The property of some materials by which individual atoms decay, emitting energy or particles often transforming into different elements in the process.

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Is it possible that every single isotope is radioactive, and isotopes which we call stable are actually unstable but have an extremely long half-life?

I've read that tellurium-128 has an half-life of $2.2 \times 10^{24}$ years, much bigger than the age of the universe. So I've thought that maybe every single isotope of every single atom are ...
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12answers
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How does a half-life work?

Carbon-14 has a half-life of 5,730 years. That means that after 5,730 years, half of that sample decays. After another 5,730 years, a quarter of the original sample decays (and the cycle goes on and ...
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Why is technetium unstable?

Is there a simple account of why technetium is unstable? From the Isotopes section of Wikipedia's article on Technetium: Technetium, with atomic number (denoted Z) 43, is the lowest-numbered ...
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Does average lifetime even mean anything?

So today I was trying to derive an expression for the number of radioactive atoms remaining after a time $t$ if I began with $N_0$ atoms in total. At first I tried to assume that they had an average ...
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How can a proton be converted to a neutron via positron emission and yet gain mass?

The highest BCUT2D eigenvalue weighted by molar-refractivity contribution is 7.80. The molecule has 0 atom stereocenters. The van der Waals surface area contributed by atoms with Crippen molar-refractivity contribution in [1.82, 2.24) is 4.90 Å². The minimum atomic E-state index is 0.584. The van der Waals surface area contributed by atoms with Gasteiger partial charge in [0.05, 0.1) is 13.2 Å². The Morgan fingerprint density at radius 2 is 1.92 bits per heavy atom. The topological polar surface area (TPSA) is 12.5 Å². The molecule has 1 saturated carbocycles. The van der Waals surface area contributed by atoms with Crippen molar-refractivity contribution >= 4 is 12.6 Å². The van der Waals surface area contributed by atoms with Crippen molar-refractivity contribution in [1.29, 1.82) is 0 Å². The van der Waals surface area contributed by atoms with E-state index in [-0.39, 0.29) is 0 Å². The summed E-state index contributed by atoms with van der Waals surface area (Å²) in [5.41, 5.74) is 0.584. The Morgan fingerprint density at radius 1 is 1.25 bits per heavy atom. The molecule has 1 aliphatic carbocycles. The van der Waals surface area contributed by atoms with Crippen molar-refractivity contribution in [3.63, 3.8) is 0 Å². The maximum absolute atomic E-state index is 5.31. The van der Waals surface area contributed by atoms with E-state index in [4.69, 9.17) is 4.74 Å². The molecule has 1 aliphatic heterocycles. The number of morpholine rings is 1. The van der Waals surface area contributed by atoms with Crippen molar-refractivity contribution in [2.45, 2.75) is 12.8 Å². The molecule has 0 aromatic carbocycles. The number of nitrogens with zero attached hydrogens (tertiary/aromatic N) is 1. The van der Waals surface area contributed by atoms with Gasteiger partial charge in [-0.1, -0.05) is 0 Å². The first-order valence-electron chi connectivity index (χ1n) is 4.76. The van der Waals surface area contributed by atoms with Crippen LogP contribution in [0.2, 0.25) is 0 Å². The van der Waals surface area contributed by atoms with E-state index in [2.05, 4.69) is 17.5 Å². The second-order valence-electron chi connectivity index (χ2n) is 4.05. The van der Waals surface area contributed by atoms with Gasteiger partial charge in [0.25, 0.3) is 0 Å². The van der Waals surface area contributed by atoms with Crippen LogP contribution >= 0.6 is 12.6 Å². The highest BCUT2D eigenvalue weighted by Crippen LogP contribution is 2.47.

The mass of a neutron is greater than mass of a proton so how is it possible in positron emission for a proton to form a neutron and a positron?
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What happens before a radioactive element decays?

What happens to a radioactive element just before it decays? In school, I've been told that the decay process of an element is absolutely random, and it is impossible to determine which unstable ...
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Since radioactive material decays how is it possible that there is any left after 4.5 billion years?

I was not able to find an answer for this question... Some radioactive elements have half-life measured in thousands of years and some others even in millions, but over 4.5 billion years all the ...
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How do we know that some radioactive materials have a half life of millions or even billions of years?

If a radioactive material takes a very long time to decay, how is its half life measured or calculated? Do we have to actually observe the radioactive material for a very long time to extrapolate its ...